Villas at Linfield, Limerick Township and the Village of Linfield (Montgomery County) PA
Linfield is an unicorporated village, part of Limerick Township, Montgomery County, Pennsylvania. It is approximately 35 miles north-west of Philadelphia, along the Schuylkill River.
Located on the Reading Railroad line to Philadelphia, Linfield was the industrial hub of Limerick Township into the 1960s. Kinsey Distillery, Sanitary Corporation of America, and Trinley Mill provided the industrial base for the area.
The area called Linfield was originally called Limerick Station, named for the former Linfield Station. In 1884, there was an attempt to incormate the area as a borough.
The Continental Army marched through Linfield during the Campaign of 1777.
Limerick, so-called after the city and county in Ireland, was formed into a township at least as early as 1722. According to tradition, the township’s name was selected by the Evans family, who came here in 1716. Though they were Welsh, they had lived for some years in Limerick, Ireland.
The early residents of Limerick and its neighboring lands were the Lenni Lenape Indians of the peaceful Delaware tribe. In those early years, the land which became Limerick was part of
Records held by the township give 1826 as an official date for the establishment of Limerick Township. This area was first settled by the Welsh, Germans, Holland Dutch, and French Huguenots.
The story told by the residents of Parker’s Ford during the Revolutionary War was that George Washington and his soldiers crossed the Schuylkill River there and regrouped at the home of Mordecai Evans on Linfield Road in Limerick Township. This event took place on Friday, September 19, 1777. They were on their way to Warwick Furnace in search of fresh ammunition and weapons.
This is a photo of the oldest home in Linfield, built by William Evans is located on Main Street near the railroad bridge. George Washington stayed here in 1777.
Linfield’s two oldest homes were built by William Evans, son of William and Ann Evan, who came to this country from Wales in 1698. Both homes were still standing as late as 1985. The land where the first home stood (now 206 Main Street), a 300-acre tract on what was called the “neck,” was purchased by William Evans in January 1716. The second home, faced the Schuylkill River was part of the Kinsey Distilling Corporation property from 1892. It was purchased in the 1940s by Publicker with the intention of using it to house company supervisors. In 1982, the plant and property was sold to Eugene Ostreicher, who lived in New York; this historic house stands vacant and in needs repair.
The earliest transportation in Limerick Township was provided by the Schuylkill River and this is why Linfield, once known as Fishtown, grew rapidly. The Indians traveled the river by canoe and the first settlers did the same, using this means of obtaining supplies from other river settlements. It was also possible to get from one side of the river to the other by wading or riding one’s horse across a ford (low place) in the river. One of these fords was located at Edward Parker’s house in Lawrenceville (now known as Parker Ford), Chester County. In 1849, a covered toll bridge, known as the Lawrenceville, was built between present-day Parker Ford and Linfield. This bridge was so important that the post office built on the Limerick Township side in 1850 took the name “Limerick Bridge.” This bridge was used until the 1920s, when it was replace with a more modern, but less picturesque bridge.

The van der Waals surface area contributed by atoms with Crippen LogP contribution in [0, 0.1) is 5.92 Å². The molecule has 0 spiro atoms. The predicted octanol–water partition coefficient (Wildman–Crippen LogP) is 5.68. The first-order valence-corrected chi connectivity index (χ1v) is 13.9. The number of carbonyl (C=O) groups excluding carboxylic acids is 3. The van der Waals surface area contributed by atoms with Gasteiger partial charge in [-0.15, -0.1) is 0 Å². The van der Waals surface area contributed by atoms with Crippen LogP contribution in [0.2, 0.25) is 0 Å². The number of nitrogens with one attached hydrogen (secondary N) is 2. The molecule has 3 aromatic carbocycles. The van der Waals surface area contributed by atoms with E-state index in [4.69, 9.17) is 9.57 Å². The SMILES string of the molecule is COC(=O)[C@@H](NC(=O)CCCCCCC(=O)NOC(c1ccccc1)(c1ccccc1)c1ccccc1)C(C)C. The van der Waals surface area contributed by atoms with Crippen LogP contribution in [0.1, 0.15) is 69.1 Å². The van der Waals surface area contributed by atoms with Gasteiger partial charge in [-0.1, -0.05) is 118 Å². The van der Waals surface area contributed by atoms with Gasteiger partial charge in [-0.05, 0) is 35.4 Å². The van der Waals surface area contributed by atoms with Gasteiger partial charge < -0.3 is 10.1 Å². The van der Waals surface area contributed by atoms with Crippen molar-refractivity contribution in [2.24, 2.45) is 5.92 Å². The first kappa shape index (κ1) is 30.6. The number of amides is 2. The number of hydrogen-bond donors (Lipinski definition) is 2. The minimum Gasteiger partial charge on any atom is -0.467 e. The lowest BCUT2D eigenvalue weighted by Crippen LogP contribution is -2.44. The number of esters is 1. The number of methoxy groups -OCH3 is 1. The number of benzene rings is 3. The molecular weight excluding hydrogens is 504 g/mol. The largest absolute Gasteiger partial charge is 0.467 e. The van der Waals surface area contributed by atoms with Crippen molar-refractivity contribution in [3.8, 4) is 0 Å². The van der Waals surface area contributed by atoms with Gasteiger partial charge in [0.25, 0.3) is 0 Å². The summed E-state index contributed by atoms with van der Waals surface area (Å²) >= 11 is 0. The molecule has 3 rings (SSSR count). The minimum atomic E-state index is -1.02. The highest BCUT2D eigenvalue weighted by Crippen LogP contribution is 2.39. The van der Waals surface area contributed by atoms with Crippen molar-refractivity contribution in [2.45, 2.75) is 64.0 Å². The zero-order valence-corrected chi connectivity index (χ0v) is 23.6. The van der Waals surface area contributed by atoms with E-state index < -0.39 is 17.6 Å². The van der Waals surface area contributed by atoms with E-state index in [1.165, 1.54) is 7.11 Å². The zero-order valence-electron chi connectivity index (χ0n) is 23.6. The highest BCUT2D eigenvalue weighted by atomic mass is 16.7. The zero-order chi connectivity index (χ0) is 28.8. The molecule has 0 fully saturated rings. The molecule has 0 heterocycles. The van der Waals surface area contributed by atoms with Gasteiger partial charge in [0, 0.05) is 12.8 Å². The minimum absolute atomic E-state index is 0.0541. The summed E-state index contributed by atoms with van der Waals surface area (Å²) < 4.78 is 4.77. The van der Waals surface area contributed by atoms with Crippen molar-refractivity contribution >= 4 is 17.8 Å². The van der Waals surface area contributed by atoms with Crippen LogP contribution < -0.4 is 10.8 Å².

The first roads in this area were trails cut by the Indians as they moved from place to place. William Penn who had planned to lay out the main roads before settlers came into the territory gave each settler six acres for every one hundred acres of land he purchased, to be used for roads. This became standard procedure in granting land patents. Transportation was by horseback, sled, and horse/wagon. Later it became necessary to request permission of the Court of Quarter Sessions to establish roads. In laying out roads, surveyors generally followed division lines between adjoining tracts of land. Property owners would contribute half of the road bed, with no compensation. Some of the early roads include Swamp Road, from Limerick to Faulkner’s Swamp (1723); Lewis Road from Limerick to Providence (1742); Linfield Road from Sanatoga to Trappe (1754); and Limerick Center Road (1788).
In 1833, the Philadelphia and Reading Railroad Company was chartered to build a railroad between these two cities, following the course of the Schuylkill River. The railroad proposed to carry iron and coal products. The first train departed from Reading on December 5, 1839 carrying flour, iron, coal, whiskey, and 60 passengers. The community now known as Linfield changed its name from Limerick Bridge to Limerick Station, taking the name given by the Philadelphia and Reading railroad to the station, which was located near the present Railroad Street Bar and Grill. The Limerick Station was abandoned after 1955 and fell into disrepair. It was purchased by the owner of the Linfield Hotel, now the Railroad Street Bar and Grill, and demolished in September 1985.